The following speech was given at the Congregation Convening, held January 29 at Bet Shalom Congregation in Minnetonka. Rev. Mades shares her experiences encountering persons experiencing homelessness and how her South Minneapolis congregation is working to make sure everyone has a home.
My name is Suzanne Mades, Pastor of Living Spirit United Methodist Church in South Minneapolis. As a parish pastor I first encountered people experiencing homelessness when I served a congregation in downtown Minneapolis in the early 2000’s. This congregation hosted a community meal every Saturday at noon, of which the majority of people who joined us in that meal were either experiencing homelessness at that time, were precariously housed, or had been homeless at some time in their life. A number of our Saturday guests worshipped with us on Sunday mornings and some became members of our congregation and shared in the ministry of the congregation. This created a dynamic of mutuality in the work we did together. It was not “us” serving “them,” because, “they” were “us,” and it was all of us working together to share God’s bounty and create something new.
What became clear to me as I served this congregation, is that the barriers to rising above homelessness and rebuilding your life are immense. It was literally one step forward, three (or more) steps back. It was easy to fall into homelessness, but so very difficult to get out, and even if you did, it would take just one medical crisis, or car accident, or getting laid off from a job, that would land you right back on the streets.
Through this, I learned the power that being in a mutual relationship had on restoring dignity and hope and belief in oneself, that boosted people in their efforts to rise out of homelessness. As our small church staff was joined by an individual who just found his way out of homelessness, and then in hiring a staff member experiencing homelessness, I saw how powerful the opportunity of having a job was, no matter how small. While one person needed stable housing to in order to find a job, the other needed a job to find the confidence to continue on his journey to stability. But the barriers to finding jobs while homeless were huge. The systemic issues that create, maintain and perpetuate homelessness are difficult to break. (pause) I made a decision that whatever congregation I had opportunity to serve, I would engage them in addressing poverty and homelessness in their community.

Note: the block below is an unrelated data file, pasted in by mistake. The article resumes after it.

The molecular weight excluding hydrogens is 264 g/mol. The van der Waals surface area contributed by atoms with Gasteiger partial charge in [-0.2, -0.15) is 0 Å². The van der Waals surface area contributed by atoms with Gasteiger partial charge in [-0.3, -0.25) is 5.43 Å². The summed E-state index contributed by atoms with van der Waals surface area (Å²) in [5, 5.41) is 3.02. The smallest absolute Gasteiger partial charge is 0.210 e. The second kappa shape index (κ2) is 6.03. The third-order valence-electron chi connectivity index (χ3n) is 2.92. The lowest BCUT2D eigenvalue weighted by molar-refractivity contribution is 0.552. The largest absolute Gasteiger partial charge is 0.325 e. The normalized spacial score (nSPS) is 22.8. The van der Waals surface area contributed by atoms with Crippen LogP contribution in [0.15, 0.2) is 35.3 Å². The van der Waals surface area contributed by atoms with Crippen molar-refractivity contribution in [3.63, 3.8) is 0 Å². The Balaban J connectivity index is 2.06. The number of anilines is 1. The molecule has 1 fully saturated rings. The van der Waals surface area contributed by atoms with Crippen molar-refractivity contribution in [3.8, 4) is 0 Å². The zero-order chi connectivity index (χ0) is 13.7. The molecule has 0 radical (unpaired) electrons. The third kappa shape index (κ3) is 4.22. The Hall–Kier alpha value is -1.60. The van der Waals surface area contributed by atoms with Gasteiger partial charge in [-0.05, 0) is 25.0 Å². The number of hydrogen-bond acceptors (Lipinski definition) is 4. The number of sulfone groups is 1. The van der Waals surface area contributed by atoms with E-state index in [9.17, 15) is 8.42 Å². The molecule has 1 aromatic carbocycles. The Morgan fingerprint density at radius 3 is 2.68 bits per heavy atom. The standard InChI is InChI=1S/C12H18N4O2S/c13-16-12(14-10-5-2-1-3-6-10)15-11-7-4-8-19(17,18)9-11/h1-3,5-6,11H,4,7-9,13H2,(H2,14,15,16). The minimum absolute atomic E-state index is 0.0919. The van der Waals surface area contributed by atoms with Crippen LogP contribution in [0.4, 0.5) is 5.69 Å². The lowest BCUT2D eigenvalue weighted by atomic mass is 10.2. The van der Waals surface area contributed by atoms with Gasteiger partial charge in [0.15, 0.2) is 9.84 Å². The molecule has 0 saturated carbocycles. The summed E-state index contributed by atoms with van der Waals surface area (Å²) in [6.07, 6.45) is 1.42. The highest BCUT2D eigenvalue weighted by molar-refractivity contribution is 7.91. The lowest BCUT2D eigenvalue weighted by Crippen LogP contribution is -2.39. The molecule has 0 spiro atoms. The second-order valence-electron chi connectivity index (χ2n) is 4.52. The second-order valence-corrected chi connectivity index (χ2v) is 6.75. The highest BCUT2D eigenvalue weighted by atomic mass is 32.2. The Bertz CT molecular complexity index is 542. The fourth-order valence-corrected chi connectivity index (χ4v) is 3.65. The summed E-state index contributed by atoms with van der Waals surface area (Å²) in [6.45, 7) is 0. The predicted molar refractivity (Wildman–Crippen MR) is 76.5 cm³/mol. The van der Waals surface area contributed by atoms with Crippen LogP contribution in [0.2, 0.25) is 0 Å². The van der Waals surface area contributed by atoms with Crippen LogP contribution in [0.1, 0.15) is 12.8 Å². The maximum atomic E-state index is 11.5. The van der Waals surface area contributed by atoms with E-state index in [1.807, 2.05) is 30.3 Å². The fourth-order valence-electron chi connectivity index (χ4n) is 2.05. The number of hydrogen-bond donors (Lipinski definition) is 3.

In the current congregation I serve (Living Spirit UMC), we have learned the importance of showing up and being present in the lives of our neighbors and family members experiencing homelessness, both in direct service, as we volunteer with Families Moving Forward, and in political advocacy to impact city, county and state policies. Prior to coming to Living Spirit I’ve been involved with the Homes For All legislative advocacy and have seen the impact a statewide coalition can have on impacting our legislators, and I’ve also seen the power that people of faith can have in softening the hearts of our legislators. Worship at Living Spirit is not only singing and raising our hands to God, it can also be writing postcards to our legislators and putting them in the offering plate as acts of faith, along with our monetary gifts. Putting faith into action can also mean visiting our legislators.
Although Living Spirit is a small congregation, the work of Beacon gives us opportunity to be a part of something much bigger. Even our children are catching the spirit in making a difference in the lives of children whose families are experiencing homelessness. They’ve dedicated their Children’s Church offering to Families Moving Forward. Right before Christmas, they presenting Beacon with $56 check – that’s a lot of nickels and quarters and dimes!
We look forward to continue this work till everyone has a home; where people of all ages, all abilities, all backgrounds and life experiences have opportunity to share in God’s bounty together.
Photo credit: Rebecca Slater